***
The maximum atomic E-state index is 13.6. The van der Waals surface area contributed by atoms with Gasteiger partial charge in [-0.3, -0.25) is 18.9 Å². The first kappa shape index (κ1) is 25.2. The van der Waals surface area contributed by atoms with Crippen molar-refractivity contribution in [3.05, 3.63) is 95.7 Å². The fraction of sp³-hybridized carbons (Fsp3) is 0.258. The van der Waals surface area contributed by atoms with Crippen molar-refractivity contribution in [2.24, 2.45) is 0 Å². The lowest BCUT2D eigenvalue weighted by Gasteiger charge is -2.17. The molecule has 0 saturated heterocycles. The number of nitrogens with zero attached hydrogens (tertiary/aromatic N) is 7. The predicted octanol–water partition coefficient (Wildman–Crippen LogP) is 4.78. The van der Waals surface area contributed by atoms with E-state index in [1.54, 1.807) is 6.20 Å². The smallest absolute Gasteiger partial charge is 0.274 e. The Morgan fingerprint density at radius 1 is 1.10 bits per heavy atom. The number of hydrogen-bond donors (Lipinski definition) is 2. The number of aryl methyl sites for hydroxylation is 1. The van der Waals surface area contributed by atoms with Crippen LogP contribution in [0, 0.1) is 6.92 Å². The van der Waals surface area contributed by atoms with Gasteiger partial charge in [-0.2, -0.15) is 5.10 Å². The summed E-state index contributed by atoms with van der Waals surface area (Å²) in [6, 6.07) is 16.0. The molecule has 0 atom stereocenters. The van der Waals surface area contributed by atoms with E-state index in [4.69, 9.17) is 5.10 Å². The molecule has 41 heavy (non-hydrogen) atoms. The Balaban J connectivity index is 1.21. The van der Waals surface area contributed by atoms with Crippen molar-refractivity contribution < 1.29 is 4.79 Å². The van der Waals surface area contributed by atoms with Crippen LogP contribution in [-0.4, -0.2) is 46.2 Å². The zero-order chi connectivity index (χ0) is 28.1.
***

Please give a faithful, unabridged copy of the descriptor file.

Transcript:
The maximum atomic E-state index is 13.6. The van der Waals surface area contributed by atoms with Gasteiger partial charge in [-0.3, -0.25) is 18.9 Å². The first kappa shape index (κ1) is 25.2. The van der Waals surface area contributed by atoms with Crippen molar-refractivity contribution in [3.05, 3.63) is 95.7 Å². The fraction of sp³-hybridized carbons (Fsp3) is 0.258. The van der Waals surface area contributed by atoms with Crippen molar-refractivity contribution in [2.24, 2.45) is 0 Å². The lowest BCUT2D eigenvalue weighted by Gasteiger charge is -2.17. The molecule has 0 saturated heterocycles. The number of nitrogens with zero attached hydrogens (tertiary/aromatic N) is 7. The predicted octanol–water partition coefficient (Wildman–Crippen LogP) is 4.78. The van der Waals surface area contributed by atoms with E-state index in [1.54, 1.807) is 6.20 Å². The smallest absolute Gasteiger partial charge is 0.274 e. The Morgan fingerprint density at radius 1 is 1.10 bits per heavy atom. The number of hydrogen-bond donors (Lipinski definition) is 2. The number of aryl methyl sites for hydroxylation is 1. The van der Waals surface area contributed by atoms with Crippen LogP contribution in [0, 0.1) is 6.92 Å². The van der Waals surface area contributed by atoms with Gasteiger partial charge in [-0.2, -0.15) is 5.10 Å². The summed E-state index contributed by atoms with van der Waals surface area (Å²) in [6, 6.07) is 16.0. The molecule has 0 atom stereocenters. The van der Waals surface area contributed by atoms with E-state index in [4.69, 9.17) is 5.10 Å². The molecule has 41 heavy (non-hydrogen) atoms. The Balaban J connectivity index is 1.21. The van der Waals surface area contributed by atoms with Crippen molar-refractivity contribution < 1.29 is 4.79 Å². The van der Waals surface area contributed by atoms with Crippen LogP contribution in [-0.4, -0.2) is 46.2 Å². The zero-order chi connectivity index (χ0) is 28.1.